Articles, Essays, Volume 6

My First Encounter with Nehad Selaiha

My First Encounter with Nehad Selaiha
By Katherine Hennessey
Arab Stages, Volume 6, Nehad Selaiha Memorial Issue (Spring, 2017) 
©2017 by Martin E. Segal Theatre Center Publication

I don’t write reviews exactly; they’re supposed to be reviews of the performances, but they are not precisely so because I try to introduce the political, socio-political, and economic contexts into the art. I don’t believe that art, any kind of art, happens in a vacuum. —Nehad Selaiha, 2013 interview with al-Ahram

I remember the first time I came across Nehad Selaiha and her theatre criticism. It was 2011, and I was living in Sana’a, researching Yemeni theatre and attempting to get a handle on how different it was from theatre on the rest of the Arabian Peninsula. I’d found some useful materials in bookstores and libraries, but the unrest of the Arab Spring limited my ability to move freely around the city. So on days when I had to stay at home, and if the electricity and internet held out, I would pore over every reference I could find online, in Arabic or in English, to theatre and performances in the GCC.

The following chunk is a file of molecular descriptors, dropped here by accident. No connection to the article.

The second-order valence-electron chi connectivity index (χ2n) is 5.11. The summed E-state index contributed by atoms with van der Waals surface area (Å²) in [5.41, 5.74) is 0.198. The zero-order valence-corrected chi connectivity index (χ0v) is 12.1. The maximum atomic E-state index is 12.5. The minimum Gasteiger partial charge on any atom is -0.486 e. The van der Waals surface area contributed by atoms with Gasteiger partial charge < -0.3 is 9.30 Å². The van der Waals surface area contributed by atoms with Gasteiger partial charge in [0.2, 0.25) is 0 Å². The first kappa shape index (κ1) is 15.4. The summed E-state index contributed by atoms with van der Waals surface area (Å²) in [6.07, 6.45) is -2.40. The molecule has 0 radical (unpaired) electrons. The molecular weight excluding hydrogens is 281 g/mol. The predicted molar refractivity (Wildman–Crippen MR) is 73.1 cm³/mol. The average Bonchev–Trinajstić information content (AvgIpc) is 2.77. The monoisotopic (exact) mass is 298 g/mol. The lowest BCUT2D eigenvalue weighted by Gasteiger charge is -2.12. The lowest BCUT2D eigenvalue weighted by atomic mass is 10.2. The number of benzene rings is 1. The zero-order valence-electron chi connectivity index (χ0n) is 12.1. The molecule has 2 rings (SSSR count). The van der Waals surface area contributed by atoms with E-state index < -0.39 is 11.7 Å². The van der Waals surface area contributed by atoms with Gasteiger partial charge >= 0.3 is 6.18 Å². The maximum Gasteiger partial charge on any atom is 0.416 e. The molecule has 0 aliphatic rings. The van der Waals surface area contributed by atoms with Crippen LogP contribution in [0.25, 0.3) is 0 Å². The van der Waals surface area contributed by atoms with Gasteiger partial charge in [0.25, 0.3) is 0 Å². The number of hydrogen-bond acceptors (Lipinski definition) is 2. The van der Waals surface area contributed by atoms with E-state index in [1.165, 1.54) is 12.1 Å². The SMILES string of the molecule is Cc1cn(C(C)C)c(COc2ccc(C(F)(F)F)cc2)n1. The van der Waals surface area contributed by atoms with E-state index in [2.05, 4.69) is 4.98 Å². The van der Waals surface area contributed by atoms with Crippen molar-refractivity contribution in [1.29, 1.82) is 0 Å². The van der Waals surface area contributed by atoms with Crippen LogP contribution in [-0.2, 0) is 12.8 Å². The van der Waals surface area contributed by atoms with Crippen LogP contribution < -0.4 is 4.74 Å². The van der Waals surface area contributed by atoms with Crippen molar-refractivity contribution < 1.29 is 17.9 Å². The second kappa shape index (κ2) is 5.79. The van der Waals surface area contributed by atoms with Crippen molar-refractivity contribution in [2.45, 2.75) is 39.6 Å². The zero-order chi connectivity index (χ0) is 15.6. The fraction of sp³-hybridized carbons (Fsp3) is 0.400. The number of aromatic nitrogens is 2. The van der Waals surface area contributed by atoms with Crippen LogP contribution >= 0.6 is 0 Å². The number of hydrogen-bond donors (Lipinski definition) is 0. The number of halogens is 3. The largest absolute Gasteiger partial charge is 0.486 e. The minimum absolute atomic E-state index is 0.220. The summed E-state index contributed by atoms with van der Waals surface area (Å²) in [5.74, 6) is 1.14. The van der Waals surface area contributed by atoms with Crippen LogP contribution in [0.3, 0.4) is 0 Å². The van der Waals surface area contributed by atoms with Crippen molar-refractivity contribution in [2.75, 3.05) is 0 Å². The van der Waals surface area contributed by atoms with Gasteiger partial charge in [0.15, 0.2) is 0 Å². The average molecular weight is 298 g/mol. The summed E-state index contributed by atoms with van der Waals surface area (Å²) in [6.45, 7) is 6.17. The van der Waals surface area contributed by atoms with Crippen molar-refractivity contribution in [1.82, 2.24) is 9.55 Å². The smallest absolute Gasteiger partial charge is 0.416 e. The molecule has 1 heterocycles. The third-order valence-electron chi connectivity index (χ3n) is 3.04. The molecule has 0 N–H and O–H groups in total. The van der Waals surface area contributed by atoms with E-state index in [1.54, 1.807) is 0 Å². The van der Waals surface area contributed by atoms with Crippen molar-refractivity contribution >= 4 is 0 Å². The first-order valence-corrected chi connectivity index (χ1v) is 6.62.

Most of these, sadly, provided me little insight. English-language sources were scarce and tended to focus on expat-driven community theatre. Arabic-language announcements of upcoming Gulf performances were rarely followed by reviews, and when they were, the review often simply cited the names of the play, the playwright, the director and the venue, together with the names of important attendees or the sponsoring shaykh or (more rarely) shaykha. There was no plot summary, no commentary on setting or content or relationships between characters, not the glimmer of a suggestion of what the performance had been about. No engagement with the play’s relevance to contemporary society.

Then, finally, I found this: Nehad’s reflections on the 2009 Gulf Theatre Festival. Here, at last, like spring water in the desert, was actual, substantive, pull-no-punches criticism of Gulf theatre productions.